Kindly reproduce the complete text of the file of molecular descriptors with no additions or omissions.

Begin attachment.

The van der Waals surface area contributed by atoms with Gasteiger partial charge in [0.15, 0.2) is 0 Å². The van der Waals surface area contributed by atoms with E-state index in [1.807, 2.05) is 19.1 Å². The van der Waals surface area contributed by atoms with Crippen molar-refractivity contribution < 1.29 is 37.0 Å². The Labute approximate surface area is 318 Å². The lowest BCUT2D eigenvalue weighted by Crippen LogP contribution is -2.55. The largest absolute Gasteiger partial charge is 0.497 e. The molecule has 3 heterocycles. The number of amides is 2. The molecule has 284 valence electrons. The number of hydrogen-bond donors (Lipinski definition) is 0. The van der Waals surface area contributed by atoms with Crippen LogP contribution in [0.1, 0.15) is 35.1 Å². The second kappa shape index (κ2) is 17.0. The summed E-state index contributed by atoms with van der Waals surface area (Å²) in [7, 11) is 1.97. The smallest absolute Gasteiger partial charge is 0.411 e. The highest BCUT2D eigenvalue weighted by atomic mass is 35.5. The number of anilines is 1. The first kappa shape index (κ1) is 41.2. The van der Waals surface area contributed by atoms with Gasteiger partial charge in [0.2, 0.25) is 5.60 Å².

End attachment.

The van der Waals surface area contributed by atoms with Gasteiger partial charge in [0.15, 0.2) is 0 Å². The van der Waals surface area contributed by atoms with E-state index in [1.807, 2.05) is 19.1 Å². The van der Waals surface area contributed by atoms with Crippen molar-refractivity contribution < 1.29 is 37.0 Å². The Labute approximate surface area is 318 Å². The lowest BCUT2D eigenvalue weighted by Crippen LogP contribution is -2.55. The largest absolute Gasteiger partial charge is 0.497 e. The molecule has 3 heterocycles. The number of amides is 2. The molecule has 284 valence electrons. The number of hydrogen-bond donors (Lipinski definition) is 0. The van der Waals surface area contributed by atoms with Crippen LogP contribution in [0.1, 0.15) is 35.1 Å². The second kappa shape index (κ2) is 17.0. The summed E-state index contributed by atoms with van der Waals surface area (Å²) in [7, 11) is 1.97. The smallest absolute Gasteiger partial charge is 0.411 e. The highest BCUT2D eigenvalue weighted by atomic mass is 35.5. The number of anilines is 1. The first kappa shape index (κ1) is 41.2. The van der Waals surface area contributed by atoms with Gasteiger partial charge in [0.2, 0.25) is 5.60 Å².